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Shooting The Lights Out
Curry Kirkpatrick
April 08, 1985
Villanova played an almost perfect game to dethrone supposedly invincible Georgetown for the NCAA title
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April 08, 1985

Shooting The Lights Out

Villanova played an almost perfect game to dethrone supposedly invincible Georgetown for the NCAA title

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The ball was deep in the end-zone seats, punched there in desperation by a Georgetown player to stop the clock. Georgetown? Desperate? Yes. Then it was on the floor, scrambled for, and finally smothered—bam, splot—as if a runaway caboose had left the tracks somewhere in the Kentucky night and crashed through the walls of Rupp Arena. A train on a basketball court? Yes again. Because it was Dwayne (D-Train) McClain who fell on the ball as time ran out on Georgetown's try for a second straight NCAA championship, and McClain who cradled it in his arms and refused to let go until he was absolutely positive his Villanova Wildcats' 66-64 victory wasn't a dream.

These were just the ultimate improbabilities in a fantasy of a basketball game Monday night that manifested all that is spectacular in sport, while at the same time recalling nothing more than the simple lyrics of the late Harry Chapin:

And the cat's in the cradle and the silver spoon, little boy blue and the man in the moon.

Just as that troubadour lifted his song from a treasury of nursery rhymes, so did Villanova steal this NCAA title from a Georgetown team that was about to step into another book: a history book. Who but the man in the moon would have believed that the terrifying Hoya defenses could be shredded by a baby-faced guard called Gizmo (in civilian life, Gary McLain), who made but two turnovers in 40 minutes against unrelenting pressure? Or that the same Georgetown gang that had cowed opponents into missing more than six of every 10 shots over two unyielding seasons would be devastated by a record-breaking 78.6% performance by the Wildcat marksmen?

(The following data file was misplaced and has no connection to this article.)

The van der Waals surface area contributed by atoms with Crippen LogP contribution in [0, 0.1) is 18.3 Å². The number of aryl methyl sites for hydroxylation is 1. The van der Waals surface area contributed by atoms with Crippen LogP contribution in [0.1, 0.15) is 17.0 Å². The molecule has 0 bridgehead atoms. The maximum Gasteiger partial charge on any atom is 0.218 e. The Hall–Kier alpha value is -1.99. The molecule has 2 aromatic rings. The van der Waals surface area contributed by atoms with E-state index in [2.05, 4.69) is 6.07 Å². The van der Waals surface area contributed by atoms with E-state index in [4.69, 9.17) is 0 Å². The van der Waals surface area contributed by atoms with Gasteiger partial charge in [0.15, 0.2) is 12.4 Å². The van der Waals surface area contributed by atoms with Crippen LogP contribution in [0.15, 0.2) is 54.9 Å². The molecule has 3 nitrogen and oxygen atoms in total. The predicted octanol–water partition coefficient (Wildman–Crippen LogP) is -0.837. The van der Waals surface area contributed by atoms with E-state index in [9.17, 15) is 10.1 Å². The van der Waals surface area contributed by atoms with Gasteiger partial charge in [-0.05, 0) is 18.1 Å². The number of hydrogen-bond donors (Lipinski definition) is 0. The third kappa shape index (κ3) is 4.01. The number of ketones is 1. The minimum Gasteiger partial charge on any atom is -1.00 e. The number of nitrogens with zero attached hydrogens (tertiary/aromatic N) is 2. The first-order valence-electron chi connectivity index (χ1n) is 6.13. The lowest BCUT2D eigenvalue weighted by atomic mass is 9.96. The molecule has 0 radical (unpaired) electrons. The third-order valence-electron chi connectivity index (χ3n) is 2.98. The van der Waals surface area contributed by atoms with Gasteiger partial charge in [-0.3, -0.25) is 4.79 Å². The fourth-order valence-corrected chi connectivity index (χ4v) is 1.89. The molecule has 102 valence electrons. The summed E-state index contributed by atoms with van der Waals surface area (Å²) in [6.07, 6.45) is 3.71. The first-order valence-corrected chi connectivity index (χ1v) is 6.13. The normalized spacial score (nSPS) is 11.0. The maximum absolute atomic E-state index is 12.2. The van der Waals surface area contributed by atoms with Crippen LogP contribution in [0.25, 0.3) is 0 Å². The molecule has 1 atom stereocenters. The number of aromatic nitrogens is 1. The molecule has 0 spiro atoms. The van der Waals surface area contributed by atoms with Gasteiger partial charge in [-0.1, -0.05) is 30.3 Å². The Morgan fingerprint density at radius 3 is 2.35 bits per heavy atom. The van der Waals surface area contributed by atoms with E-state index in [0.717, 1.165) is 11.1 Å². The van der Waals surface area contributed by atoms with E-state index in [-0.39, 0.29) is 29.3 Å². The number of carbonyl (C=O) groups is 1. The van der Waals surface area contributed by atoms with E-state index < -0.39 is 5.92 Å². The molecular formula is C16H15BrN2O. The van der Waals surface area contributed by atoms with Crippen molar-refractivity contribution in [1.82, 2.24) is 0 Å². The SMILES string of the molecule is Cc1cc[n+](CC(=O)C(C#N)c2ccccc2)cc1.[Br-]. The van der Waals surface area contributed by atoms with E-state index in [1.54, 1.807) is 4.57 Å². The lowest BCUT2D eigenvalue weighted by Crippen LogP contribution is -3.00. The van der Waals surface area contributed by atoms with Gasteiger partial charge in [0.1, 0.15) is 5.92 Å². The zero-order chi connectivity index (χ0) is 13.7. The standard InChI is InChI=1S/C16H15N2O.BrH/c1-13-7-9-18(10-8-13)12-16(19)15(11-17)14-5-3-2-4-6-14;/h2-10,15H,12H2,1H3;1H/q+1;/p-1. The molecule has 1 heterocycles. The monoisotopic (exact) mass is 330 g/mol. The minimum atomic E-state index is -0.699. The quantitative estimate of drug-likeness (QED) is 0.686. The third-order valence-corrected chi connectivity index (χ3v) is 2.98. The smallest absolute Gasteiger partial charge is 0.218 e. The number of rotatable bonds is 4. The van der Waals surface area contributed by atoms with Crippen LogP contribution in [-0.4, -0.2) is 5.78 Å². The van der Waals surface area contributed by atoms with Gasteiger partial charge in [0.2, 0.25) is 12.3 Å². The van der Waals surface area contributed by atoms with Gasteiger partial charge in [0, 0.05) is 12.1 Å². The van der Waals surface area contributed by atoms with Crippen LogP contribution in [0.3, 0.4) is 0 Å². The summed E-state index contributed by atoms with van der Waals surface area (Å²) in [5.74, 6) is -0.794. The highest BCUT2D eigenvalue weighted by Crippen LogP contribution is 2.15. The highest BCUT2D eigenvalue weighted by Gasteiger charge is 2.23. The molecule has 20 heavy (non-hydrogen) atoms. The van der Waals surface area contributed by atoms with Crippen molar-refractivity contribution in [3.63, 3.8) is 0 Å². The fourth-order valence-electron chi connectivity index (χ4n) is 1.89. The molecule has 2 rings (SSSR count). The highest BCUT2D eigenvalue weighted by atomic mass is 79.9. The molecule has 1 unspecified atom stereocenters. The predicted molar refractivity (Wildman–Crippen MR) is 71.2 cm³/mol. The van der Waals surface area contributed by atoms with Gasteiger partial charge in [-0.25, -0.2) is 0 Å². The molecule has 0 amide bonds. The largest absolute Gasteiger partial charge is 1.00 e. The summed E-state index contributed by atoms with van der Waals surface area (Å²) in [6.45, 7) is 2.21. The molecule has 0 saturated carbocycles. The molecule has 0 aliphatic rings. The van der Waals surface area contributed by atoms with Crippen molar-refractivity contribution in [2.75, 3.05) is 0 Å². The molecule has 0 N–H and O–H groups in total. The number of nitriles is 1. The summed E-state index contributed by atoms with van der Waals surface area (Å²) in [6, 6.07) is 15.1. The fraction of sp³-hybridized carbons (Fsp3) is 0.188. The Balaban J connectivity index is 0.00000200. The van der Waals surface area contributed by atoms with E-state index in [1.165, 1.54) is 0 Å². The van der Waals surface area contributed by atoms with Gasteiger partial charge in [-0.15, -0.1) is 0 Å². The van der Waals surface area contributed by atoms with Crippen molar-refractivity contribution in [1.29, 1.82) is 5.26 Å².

Moreover, if McLain and Harold Jensen, the mystery guest in the 'Nova back-court, were the littlest boys in blue, their combined eight-for-eight shooting was the stuff of silver spoons.

To be sure, the Wildcats as a whole made nine of their 10 shots over as tense and terrific a second half as one could ask for, their only miscue being a McClain jumper that was rejected by Patrick Ewing, as courageous a warrior in his final defeat as he ever had been in 121 career Hoya victories. But in the end, Villanova's Ed Pinckney had slithered around and inside Ewing for 16 points as well as six rebounds and five assists to the Terminator's 14, five and two, and McClain had popped in 17 more points from all manner of pogo stick angles. Significantly, the Villanova interior defenders did not send Ewing to the free-throw line even once.

"Everybody had said Georgetown, Georgetown," cried E-Z Ed amid the hysterical, orgiastic postgame celebration. "Yeah," screamed D-Train. "April fool." In the middle of it all was the heartwarming sight of Dwight Wilbur, the Wildcats' starting guard, who was rolling around on the floor with Jensen, the man who had replaced him; the man who had to inbound the ball time and again against the fearsome Georgetown legions; the man who calmly was to score the biggest basket of all—an arrow from 18 feet that gave the lead back to Villanova, 55-54, for the last time.

"If Villanova is Cinderella, then Cinderella wears boots," Memphis State coach Dana Kirk had grumped after 'Nova had beaten the Tigers in the semifinals, 52-45.

Ah, but what else can you call our new champions, a crew masterminded by the beloved Rollie Massimino, a cigar-smoking pudge of a character who looks as if cartoon balloons should be floating over his head, or with a leader as E-Z-going as Pinckney, the brother of six older sisters and uncle to 13? Given Villanova's 10 defeats, including a 23-point loss to Pittsburgh in its last regular-season game, and acknowledging Georgetown's prowess, this might have been the most fascinating upset in the 47 years of the NCAA championship game. North Carolina State's surprise conquest of Houston two years ago in Albuquerque pales in comparison. "I still think we're number one," Ewing said, explaining his wheelhouse waving of an index finger during the awards ceremonies. But his moment was in the runner-up ceremony. And don't even whisper the word fluke around Massimino lest he stick one of those $5.50 stogies in your face.

If two close regular-season losses (one in overtime) didn't sufficiently acquaint the Wildcats with the Hoyas, four full years of mutual harassment between the teams from Philadelphia and Washington, D.C. surely prepared 'Nova seniors McLain, McClain and Pinckney. When Pinckney was asked whether Monday's was his greatest game, he seemed insulted. "My greatest game was two years ago, 27 points, 22 rebounds," he said. "Against Georgetown."

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